Cotton is retire
Darlene Ferland
Thank you Mr. Berry! It had been worth the wait for Cotton Malone to come back. Cotton and his fifteen year old son Gary are heading to Europe and he receives a call from his former boss from the Justice Department. She asks if he could escort a teenager fugitive back to England. . . That's when the adventure begins! Operation King's Deception is the name of the covert undertakings of the CIA which they hope will make the British Government to intercede with Scotland's decision to let the Libyan ...more
Paula Howard
Steve Berry's The King's Deception is more unique that the other Cotton Malone series. In the King's Deception, Cotton is telling his ex-wife events from 2 years past.

We previous learned that Gary was not Cotton's biological son. Pam would tell neither one who the father was. Gary had been upset and wanted to go spend Thanksgiving with Cotton in Copenhagen. Cotton was asked to take a runaway, Ian, back to London. Of course, nothing is as easy, straight forward or simple was it seems it would be.
—— I received this book from Meryl L Moss Media for my honest review——

This is my first Cotton Malone book that I have read, and I have to say that I thoroughly enjoyed it. For me this book was slow reading for the first 1/2 to 1/3 because you keep switching between who's telling the story and it took me this time to get into the rhythm of the changes and to learn the characters enough not to get lost with who was telling the story. The story line for this book I found very interesting because I
Jaime Boler

Cotton Malone returns in Steve Berry’s newest novel The King’s Deception and the stakes have never been higher. I am a huge Malone fan, and I must say that Berry’s eighth installment in the Malone series is his best and his most controversial yet. The King’s Deception made my heart pound, my pulse race, and my eyes go wide. I predict all Malone fans will have similar reactions.

The King’s Deception is actually a flashback. Malone relives an experience he had two years previously in a conversation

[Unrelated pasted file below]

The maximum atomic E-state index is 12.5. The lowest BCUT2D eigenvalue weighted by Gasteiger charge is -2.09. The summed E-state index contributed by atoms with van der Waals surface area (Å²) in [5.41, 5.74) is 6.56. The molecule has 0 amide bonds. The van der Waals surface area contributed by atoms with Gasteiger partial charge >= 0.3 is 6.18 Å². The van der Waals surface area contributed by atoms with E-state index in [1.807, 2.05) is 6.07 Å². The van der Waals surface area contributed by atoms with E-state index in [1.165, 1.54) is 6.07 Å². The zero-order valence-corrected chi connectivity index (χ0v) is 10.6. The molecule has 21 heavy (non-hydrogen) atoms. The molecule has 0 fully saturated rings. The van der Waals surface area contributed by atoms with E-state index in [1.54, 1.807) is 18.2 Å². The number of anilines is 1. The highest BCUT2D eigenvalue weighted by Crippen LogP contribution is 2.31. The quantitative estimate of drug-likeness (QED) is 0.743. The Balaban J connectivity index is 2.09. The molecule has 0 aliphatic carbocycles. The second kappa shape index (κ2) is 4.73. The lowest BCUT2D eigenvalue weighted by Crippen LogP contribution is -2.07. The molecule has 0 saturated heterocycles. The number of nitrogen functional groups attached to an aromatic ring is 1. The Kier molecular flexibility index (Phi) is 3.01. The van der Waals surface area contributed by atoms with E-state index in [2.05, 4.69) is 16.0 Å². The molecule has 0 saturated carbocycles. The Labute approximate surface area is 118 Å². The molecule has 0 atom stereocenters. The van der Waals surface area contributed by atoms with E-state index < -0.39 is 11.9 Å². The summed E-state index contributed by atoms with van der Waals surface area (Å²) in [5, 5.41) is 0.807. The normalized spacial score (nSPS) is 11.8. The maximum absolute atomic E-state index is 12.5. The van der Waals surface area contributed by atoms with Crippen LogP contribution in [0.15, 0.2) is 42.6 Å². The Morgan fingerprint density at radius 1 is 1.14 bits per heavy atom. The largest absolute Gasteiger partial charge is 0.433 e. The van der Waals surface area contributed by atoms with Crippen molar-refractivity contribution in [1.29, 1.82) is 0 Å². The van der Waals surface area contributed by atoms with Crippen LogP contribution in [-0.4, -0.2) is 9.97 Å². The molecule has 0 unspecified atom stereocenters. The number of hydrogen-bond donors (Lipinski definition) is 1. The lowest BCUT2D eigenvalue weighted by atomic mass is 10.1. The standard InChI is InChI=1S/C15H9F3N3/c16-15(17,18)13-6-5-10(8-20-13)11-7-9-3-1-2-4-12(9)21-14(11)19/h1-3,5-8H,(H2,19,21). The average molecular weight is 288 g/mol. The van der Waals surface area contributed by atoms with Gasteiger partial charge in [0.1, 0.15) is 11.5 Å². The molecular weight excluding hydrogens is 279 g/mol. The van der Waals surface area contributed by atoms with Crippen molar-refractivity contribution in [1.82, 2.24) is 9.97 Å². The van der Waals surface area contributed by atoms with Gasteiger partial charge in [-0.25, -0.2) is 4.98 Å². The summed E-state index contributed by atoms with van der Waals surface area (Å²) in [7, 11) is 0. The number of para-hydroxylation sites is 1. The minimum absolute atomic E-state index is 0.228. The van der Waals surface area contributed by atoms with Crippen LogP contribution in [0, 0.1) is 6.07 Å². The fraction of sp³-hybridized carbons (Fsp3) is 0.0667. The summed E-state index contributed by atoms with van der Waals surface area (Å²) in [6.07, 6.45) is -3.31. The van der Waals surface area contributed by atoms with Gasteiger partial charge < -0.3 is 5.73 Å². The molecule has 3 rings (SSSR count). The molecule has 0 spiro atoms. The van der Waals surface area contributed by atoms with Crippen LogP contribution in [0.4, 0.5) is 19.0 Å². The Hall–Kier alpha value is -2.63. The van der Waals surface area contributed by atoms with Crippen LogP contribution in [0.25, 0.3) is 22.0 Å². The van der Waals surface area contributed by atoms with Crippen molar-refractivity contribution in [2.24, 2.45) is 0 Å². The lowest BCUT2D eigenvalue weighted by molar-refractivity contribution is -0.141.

The King's Deception by Steve Berry

Operation Kings Deception rose from evidence that Henry VII had hidden his abundance of wealth in a secret location before he died. On his death bed, Henry VIII indulged the information on the whereabouts of the insurmountable treasure. This information has recently surfaced in the form of a flash drive which contains clues and broken codes. A fifteen year old boy named Ian Dunn had witnessed the murder of the man with ownership of the drive and has unintention
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Librarian Note: There is more than one author in the Goodreads database with this name.

Steve Berry is the New York Times and #1 internationally bestselling author of The Lincoln Myth, The King's Deception, The Columbus Affair, The Jefferson Key, The Emperor's Tomb, The Paris Vendetta, The Charlemagne Pursuit, The Venetian Betrayal, The Alexandria Link, The Templar Legacy, The Third Secret, The Ro
More about Steve Berry...

Other Books in the Series

Cotton Malone (10 books)
  • The Templar Legacy (Cotton Malone, #1)
  • The Alexandria Link (Cotton Malone, #2)
  • The Venetian Betrayal (Cotton Malone, #3)
  • The Charlemagne Pursuit (Cotton Malone, #4)
  • The Paris Vendetta (Cotton Malone, #5)
  • The Emperor's Tomb (Cotton Malone, #6)
  • The Jefferson Key (Cotton Malone, #7)
  • The Lincoln Myth (Cotton Malone, #9)
  • The Patriot Threat (Cotton Malone, #10)
The Alexandria Link (Cotton Malone, #2) The Templar Legacy (Cotton Malone, #1) The Venetian Betrayal (Cotton Malone, #3) The Romanov Prophecy The Amber Room

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“imposters, in one shape or another, are likely to flourish as long as human nature remains what it is and society shows itself ready to be gulled.” 0 likes
“What a difference from words on a page, or images on a video screen. Surrounding him was one of the oldest fortresses in England, where men had died defending the walls, and something was happening.” 0 likes